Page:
No final decision had been made on Jackson’s future late Tuesday night, but Dolan is harboring uncertainties about how much longer to commit to Jackson as the organization’s top basketball decision-maker, league sources told The Vertical.

Dolan has become increasingly concerned about Jackson’s fitness for the job and the long-term prospects of success for the franchise, especially in the aftermath of Jackson entertaining trades for Kristaps Porzingis, the franchise’s 21-year-old burgeoning star, league sources told The Vertical.

Ramona Shelburne of ESPN added:

Jackson is still owed two years and $24 million on his contract.

When Jackson took over the Knicks it was hoped that for $12 million a year he could keep James Dolan at arm’s length from basketball decisions — he has done that — and that he would finally provide a direction and for the Knicks. The latter part has not happened. He hired Derek Fisher as coach, who realized the Knicks were not ready to run the triangle so he tried to run a hybrid offense, but that never clicked. Fisher also never clicked with the players, and got into a spat with Matt Barnes that was very public. Fisher was let go and Jeff Hornacek was brought in to run his more modern, up-tempo offense, but then he was given Derrick Rose and Joakim Noah to go with the aging Anthony, with little else but Porzingis around them, and that didn’t work. Now the Knicks are back to the triangle, and players are not happy.

Jackson is unquestionably one of the great coaches the game has ever seen, a man with a great basketball mind, but the skills of coaching and the skills of running basketball operations are different things.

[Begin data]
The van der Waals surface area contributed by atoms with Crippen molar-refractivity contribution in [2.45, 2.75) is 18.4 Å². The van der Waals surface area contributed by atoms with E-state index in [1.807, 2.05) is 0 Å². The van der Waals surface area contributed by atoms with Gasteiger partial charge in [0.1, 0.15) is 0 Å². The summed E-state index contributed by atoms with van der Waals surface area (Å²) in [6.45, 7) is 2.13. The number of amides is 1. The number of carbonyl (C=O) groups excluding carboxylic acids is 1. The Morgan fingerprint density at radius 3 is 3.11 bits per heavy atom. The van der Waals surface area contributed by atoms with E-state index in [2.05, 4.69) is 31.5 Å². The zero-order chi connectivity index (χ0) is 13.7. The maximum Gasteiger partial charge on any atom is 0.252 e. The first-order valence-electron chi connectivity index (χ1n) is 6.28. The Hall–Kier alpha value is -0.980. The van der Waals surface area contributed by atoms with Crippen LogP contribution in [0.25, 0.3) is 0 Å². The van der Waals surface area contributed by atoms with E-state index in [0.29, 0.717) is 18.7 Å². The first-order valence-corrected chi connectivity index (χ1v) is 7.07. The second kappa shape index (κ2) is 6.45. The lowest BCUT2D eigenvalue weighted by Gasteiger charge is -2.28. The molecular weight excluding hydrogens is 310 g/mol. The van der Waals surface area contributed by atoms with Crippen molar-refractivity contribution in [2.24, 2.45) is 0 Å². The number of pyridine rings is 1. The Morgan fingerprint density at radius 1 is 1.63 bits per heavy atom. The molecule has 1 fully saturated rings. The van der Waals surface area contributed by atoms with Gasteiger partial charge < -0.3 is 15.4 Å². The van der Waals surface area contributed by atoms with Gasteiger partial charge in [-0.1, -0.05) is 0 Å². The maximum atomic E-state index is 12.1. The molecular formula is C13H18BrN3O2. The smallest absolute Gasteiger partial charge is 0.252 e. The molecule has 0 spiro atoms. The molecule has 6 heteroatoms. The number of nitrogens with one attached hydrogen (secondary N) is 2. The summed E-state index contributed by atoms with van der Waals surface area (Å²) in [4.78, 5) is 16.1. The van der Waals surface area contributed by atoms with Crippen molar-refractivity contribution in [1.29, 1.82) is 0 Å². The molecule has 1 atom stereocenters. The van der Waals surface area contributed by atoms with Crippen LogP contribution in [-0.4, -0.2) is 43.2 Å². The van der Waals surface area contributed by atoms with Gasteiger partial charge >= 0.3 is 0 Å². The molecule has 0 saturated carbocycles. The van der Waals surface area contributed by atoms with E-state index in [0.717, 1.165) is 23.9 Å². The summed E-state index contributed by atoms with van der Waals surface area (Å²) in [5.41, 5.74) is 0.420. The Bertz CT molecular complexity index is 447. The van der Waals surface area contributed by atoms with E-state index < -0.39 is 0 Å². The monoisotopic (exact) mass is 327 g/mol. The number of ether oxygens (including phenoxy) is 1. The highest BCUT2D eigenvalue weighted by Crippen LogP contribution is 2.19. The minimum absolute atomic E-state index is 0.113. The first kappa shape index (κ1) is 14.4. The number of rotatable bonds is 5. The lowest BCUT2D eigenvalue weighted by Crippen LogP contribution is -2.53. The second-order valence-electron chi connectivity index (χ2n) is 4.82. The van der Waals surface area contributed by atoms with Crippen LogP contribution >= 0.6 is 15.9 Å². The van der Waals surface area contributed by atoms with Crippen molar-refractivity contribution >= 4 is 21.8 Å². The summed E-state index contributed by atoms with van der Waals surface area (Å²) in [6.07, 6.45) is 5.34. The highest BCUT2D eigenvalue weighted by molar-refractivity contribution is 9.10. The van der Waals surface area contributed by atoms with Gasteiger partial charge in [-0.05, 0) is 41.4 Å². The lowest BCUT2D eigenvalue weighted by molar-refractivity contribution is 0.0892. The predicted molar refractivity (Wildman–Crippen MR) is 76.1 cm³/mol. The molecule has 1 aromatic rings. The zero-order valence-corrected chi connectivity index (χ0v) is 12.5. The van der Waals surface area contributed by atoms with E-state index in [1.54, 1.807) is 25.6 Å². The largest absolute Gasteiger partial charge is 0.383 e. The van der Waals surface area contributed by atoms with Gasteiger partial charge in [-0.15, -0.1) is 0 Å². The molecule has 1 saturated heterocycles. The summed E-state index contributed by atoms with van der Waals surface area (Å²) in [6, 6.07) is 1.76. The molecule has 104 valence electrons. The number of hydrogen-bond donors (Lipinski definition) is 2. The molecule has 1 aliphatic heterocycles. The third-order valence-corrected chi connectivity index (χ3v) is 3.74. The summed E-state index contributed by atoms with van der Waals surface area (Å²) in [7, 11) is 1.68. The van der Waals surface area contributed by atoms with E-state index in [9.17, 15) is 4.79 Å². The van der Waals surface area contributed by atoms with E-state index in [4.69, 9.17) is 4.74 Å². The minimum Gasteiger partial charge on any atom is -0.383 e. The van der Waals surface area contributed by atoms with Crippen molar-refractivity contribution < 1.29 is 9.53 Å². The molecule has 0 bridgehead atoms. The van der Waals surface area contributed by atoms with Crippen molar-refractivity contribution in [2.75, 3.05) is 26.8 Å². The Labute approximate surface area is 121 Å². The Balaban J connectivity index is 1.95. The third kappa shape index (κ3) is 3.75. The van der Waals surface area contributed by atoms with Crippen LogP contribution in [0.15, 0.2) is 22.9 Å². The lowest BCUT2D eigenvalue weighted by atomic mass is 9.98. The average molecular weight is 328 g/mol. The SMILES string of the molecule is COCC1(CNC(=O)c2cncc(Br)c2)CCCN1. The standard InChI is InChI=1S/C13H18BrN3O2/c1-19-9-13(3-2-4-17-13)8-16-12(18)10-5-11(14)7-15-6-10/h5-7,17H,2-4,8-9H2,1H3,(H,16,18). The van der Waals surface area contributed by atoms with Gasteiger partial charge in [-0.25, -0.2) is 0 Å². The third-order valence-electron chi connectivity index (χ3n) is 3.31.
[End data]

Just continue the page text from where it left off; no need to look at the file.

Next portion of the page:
You can say it’s time for the Knicks to move on from Jackson but:

Do the Knicks really want to fire your front office and start fresh days before free agency begins?

If not Jackson, then who? Go ahead and joke that “anybody is better” but we have seen Dolan’s hires before and know that’s not true. Much like Dan Gilbert in Cleveland, you don’t want to just fire your GM at this point of the year unless you have the next guy lined up. Does anyone believe Dolan has thought that far ahead? There are plenty of quality candidates, including the released David Griffin from Cleveland, but how fast can the Knicks get a man with a plan in place.

The Knicks gonna Knick.

Report: Rockets becoming “increasingly serious threat” to sign Chris Paul

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The Houston Rockets are one of only a handful of teams in the NBA with a legitimate ability to add a couple of key pieces and try to make a run at the Golden State Warriors.